Sunday, 7 October 2012


It's not often I get to taste a wine this old, let alone one from the supermarket. "Hieber's Frische Center", the German supermarket in question is very popular here on the Basel border triangle. For those reading this in the UK, maybe Booths supermarkets in the northwest of England (mostly Lancashire and Cumbria) are comparable in terms of their specific local presence and customer base.

Some good friends of ours regularly frequent Hieber's for their weekly shop. They absolutely love it. My wife and I, on the other hand, tend to avoid Hieber's wherever possible. While offering virtually everything one's heart might desire, the stores are such a maze to get through that we invariably end up losing time and patience, to put it mildly. Spending nearly an hour in a supermarket isn't what either of us would call fun, regardless of how fresh and varied the produce on offer is. For the time being, we are happy to continue cycling over the border to "Kaufring", our regular, smaller supermarket in the centre of Weil am Rhein. A weekly shop there can usually be negotiated within the space of 15 to 20 minutes. Kaufring used to be just across the road while I still lived in Germany. The only difference now is that it's situated over the border 10 minutes away by bike. Some proud Swiss might feel slightly miffed that we don't regularly shop for our groceries in their country, but - to be perfectly frank (excuse the pun) - things are simply cheaper across the border. And the level of customer service edges it too.

However, Hieber's does have an unrivalled selection of local German wine. Once every blue moon, I check up on it. Sometimes, there are some real gems to be found.

Hofgut Sonnenschein, Fischinger Weingarten Regent "Barrique" trocken 2001, Baden, Germany
Fischingen is a lovely little village situated around 10 km north of Basel and one of my favourite destinations for a Sunday afternoon bike ride. Many fellow expats will know of Fischingen on account of its ubiquitous farmer's market-cum-restaurant Fünfschilling that does a roaring trade on the southern edge of the village. Visit the place from Monday to Saturday, and you will see plenty of vehicles with Swiss registrations in its car park (and some French too). If you prefer a little more peace and quiet, Sunday is the time to go when the Fünfschilling is closed.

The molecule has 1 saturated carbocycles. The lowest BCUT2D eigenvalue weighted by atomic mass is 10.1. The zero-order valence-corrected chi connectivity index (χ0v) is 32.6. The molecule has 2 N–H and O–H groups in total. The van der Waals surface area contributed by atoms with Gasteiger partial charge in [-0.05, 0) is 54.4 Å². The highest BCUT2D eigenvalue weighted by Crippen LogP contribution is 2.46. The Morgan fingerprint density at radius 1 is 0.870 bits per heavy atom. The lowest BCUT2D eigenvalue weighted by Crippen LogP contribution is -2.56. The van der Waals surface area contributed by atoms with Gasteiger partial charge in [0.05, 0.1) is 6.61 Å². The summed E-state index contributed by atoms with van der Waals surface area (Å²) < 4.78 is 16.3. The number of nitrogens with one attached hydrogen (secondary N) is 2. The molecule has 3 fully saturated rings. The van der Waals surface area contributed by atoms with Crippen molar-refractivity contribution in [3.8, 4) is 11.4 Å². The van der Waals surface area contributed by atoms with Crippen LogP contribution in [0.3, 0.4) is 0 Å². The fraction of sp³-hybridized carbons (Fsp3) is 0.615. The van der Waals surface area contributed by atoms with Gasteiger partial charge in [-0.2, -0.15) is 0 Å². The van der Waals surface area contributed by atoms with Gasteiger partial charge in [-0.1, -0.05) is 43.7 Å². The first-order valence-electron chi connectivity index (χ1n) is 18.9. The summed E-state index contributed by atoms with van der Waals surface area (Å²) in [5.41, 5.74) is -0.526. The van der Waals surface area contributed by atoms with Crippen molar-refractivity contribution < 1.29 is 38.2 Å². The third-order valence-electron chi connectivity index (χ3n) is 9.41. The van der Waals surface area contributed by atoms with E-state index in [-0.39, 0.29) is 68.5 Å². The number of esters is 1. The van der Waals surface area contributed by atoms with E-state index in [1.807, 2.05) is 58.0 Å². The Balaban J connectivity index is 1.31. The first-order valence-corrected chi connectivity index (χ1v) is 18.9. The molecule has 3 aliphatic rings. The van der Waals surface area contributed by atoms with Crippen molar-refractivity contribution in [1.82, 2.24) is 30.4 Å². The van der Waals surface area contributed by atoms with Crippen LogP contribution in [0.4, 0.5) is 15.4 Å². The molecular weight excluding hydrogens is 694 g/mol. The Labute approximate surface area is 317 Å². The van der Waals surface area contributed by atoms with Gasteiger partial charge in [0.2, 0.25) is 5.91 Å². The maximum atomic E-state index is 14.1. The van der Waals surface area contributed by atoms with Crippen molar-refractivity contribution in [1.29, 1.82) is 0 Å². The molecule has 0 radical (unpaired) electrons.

If you visit on a Sunday, you'll also have greater incentive to explore the rest of village. Hofgut Sonnenschein is situated right in the middle of Fischingen by the church. Run by Markus Bürgin, the property grows wine according to biodynamic methods with a weird and wonderful selection of fungus-resistant grape varietals at its disposal - ranging from from Solaris, Souvignier Gris and Prior to Johanniter, Monarch and Regent.

The latter grape, Regent, is probably the best-known fungus-resistant grape varietal, or "Piwi" as the Germans helpfully call it (short for pilzwiderstandsfähige Rebsorte). As a red grape varietal, its wines tend to have furry tannins and straightforward berry fruit aromas, coupled with an opaque appearance. Not unlike its much-maligned peer Dornfelder, Regent can sometimes be surprisingly good, but - and this is the big but - only if treated with the requisite care and attention. The grape was only released for cultivation in Germany in 1996, so the prospect of tasting an 11-year specimen was intriguing.

In terms of this wine's colour, please refer to the photo above. As you can probably make out in the shadow, there is maybe a slight suggestion of yellowish-brown on the rim. The leathery, eucalyptus notes on the nose remind me more of Aussie Shiraz, yet the impression I have is still a fairly youthful one. On the palate, the mellowest Regent tannins I've ever tasted wash over my tastebuds. Lovely dark fruit with some slightly more matured, complex animally hints. Full-bodied, concentrated yet athletic and clean as a whistle. The finish isn't necessarily the longest but is strangely satisfying nonetheless. I'm in no doubt that this wine is now in its prime, yet could age quite gracefully for a further decade or so. The 13% alcohol is also refreshingly moderate and barely noticeable.

Knowledge regarding the ageability of red cross-breeds such as Regent and Dornfelder is still relatively meagre, but if this wine is anything to go by, the future is encouraging. The barrel has managed to tame the tannins and add considerable complexity, and 11 years barely seem that long.

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